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  29. Brattberg G. Connective tissue massage in the treatment of fibromyalgia. Eur J Pain. 1999;3(3):235–44.
  30. Alnigenis M. Massage Therapy in the Management of Fibromyalgia: A Pilot Study. J Musculoskelet Pain. 2001;9(2):55–67.
  31. Field T, Diego M, Cullen C, Hernandez-reif M, Sunshine W. Fibromyalgia pain and substance P decrease and sleep improves after massage therapy. J Clin Rheumatol. 2002;8:72–6.
  32. Castro-Sánchez AM, Matarán-Pearrocha GA, Granero-Molina J, Aguilera-Manrique G, Quesada-Rubio JM, Moreno-Lorenzo C. Benefits of massage-myofascial release therapy on pain, anxiety, quality of sleep, depression, and quality of life in patients with fibromyalgia. Evidence-based Complement Altern Med. 2011;2011.
  33. Castro-Sánchez A et. al. Effects of myofascial release techniques on pain , physical function , and postural stability in patients with fibromyalgia : a randomized controlled trial. Clin Rehabil. 2011;25(9):800–13.
  34. Liptan G, Mist S, Wright C, Arzt A, Jones KD. A pilot study of myofascial release therapy compared to Swedish massage in Fibromyalgia. J Bodyw Mov Ther. 2013;17(3):365–70.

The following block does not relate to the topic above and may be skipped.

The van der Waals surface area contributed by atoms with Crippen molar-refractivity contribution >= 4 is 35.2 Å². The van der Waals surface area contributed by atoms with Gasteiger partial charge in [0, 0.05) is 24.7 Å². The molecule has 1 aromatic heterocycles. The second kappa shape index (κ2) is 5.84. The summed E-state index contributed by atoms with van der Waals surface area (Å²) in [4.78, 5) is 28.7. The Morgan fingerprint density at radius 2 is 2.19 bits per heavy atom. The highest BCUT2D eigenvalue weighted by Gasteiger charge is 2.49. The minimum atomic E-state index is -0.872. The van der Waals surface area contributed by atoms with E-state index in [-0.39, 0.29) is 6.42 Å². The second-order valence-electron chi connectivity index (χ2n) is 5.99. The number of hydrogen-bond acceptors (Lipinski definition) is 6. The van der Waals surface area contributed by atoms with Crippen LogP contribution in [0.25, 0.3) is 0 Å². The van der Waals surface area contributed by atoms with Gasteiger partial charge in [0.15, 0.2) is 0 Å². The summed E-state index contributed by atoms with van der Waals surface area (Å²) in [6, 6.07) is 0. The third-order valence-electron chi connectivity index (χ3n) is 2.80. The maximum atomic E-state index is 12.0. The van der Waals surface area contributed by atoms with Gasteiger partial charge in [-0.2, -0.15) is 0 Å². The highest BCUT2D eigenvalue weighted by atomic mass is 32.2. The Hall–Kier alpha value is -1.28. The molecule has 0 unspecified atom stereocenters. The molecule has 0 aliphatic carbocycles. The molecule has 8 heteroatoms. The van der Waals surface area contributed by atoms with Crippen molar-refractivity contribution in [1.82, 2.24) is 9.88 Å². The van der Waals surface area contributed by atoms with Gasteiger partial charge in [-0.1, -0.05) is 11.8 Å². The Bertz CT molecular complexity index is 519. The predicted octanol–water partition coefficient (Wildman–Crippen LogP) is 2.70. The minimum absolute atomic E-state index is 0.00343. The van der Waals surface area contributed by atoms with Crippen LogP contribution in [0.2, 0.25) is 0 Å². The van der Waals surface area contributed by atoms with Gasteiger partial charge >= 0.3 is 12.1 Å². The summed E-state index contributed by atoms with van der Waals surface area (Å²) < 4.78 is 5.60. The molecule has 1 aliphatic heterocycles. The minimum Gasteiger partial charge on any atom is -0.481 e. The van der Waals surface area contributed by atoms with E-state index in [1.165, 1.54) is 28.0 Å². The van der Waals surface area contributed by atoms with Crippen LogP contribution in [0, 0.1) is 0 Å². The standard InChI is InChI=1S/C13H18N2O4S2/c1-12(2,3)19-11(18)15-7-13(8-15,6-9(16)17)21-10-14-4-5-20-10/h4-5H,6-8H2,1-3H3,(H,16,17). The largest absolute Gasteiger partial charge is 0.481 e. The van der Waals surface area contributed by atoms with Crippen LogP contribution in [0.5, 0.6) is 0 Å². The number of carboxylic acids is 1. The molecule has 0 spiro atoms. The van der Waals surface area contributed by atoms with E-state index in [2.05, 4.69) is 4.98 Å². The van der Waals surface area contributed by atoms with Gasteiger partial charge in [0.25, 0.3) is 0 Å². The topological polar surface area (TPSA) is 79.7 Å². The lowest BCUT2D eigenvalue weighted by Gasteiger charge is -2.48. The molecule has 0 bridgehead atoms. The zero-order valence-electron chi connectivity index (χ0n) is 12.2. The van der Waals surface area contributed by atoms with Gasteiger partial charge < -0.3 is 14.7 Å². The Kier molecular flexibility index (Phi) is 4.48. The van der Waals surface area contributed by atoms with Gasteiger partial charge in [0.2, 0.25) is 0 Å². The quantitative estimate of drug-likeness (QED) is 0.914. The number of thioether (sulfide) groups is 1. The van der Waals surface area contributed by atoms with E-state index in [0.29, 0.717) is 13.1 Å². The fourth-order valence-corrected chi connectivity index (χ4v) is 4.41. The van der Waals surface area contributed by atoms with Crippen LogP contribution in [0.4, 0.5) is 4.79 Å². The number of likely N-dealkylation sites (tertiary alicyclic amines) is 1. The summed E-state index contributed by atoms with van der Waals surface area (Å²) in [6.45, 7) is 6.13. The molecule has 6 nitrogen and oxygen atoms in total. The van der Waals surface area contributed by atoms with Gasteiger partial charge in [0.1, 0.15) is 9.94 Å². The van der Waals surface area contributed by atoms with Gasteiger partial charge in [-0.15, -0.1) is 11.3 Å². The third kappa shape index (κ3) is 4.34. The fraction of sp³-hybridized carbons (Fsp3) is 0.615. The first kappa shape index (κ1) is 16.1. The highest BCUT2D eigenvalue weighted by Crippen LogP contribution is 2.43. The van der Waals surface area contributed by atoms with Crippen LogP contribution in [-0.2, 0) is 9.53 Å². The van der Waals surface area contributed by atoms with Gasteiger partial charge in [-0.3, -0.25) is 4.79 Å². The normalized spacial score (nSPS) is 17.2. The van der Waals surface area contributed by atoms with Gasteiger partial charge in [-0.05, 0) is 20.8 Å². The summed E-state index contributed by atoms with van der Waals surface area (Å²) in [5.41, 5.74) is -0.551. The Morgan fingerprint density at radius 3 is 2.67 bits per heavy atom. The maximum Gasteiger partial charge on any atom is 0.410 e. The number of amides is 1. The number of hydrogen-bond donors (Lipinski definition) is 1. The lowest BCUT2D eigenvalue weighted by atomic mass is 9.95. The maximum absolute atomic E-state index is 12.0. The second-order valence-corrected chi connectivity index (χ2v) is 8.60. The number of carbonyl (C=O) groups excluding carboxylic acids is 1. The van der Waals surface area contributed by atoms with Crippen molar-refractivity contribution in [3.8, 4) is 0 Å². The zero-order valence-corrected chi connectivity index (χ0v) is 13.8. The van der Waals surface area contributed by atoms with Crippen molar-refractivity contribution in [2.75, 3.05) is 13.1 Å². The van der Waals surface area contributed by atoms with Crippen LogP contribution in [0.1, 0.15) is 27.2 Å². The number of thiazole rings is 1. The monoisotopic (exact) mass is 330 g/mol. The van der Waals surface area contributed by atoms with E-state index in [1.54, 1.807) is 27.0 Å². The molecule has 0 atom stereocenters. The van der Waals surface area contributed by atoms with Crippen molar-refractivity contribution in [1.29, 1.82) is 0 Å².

35. Yuan SLK, Berssaneti AA, Marques AP. Effects of Shiatsu in the management of fibromyalgia symptoms: A controlled pilot study. J Manipulative Physiol Ther . 2013;36(7):436–43.
  36. Boyles R, Fowler R, Ramsey D, Burrows E. Effectiveness of trigger point dry needling for multiple body regions: A systematic review. J Man Manip Ther . 2015;23(5):276–92.
  37. Denneny, Diarmuid et al. Trigger point manual therapy for the treatment of chronic noncancer pain in adults: a systematic review and meta-analysis. Arch Phys Med Rehabil. 2019;100(3):562–77.
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  40. Cagnie B, Castelein B, Pollie F, Steelant L, Verhoeyen H, Cools A. Evidence for the use of ischemic compression and dry needling in the management of trigger points of the upper trapezius in Patients with Neck Pain: A Systematic Review. Am J Phys Med Rehabil. 2015;94(7):573–83.
  41. Espejo-Antúnez L, Tejeda JFH, Albornoz-Cabello M, Rodríguez-Mansilla J, de la Cruz-Torres B, Ribeiro F, et al. Dry needling in the management of myofascial trigger points: A systematic review of randomized controlled trials. Complement Ther Med . 2017;33(December 2018):46–57.
  42. Rickards LD. The effectiveness of non-invasive treatments for active myofascial trigger point pain : A systematic review of the literature. 2006;9:120–36.
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  44. Uemoto L, Garcia MAC, Gouvêa CVD, Vilella O V., Alfaya TA. Laser therapy and needling in myofascial trigger point deactivation. J Oral Sci. 2013;55(2):175–81.

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Dr Graeme

About Dr Graeme

Several years ago Dr Graeme, a Chiropractor practicing in Victoria, Australia was looking for a serious hand held massager his patients could use at home to get the extra quality massage they needed. The ones he found in the shops and on-line for home use looked nice but were not serious, and... read more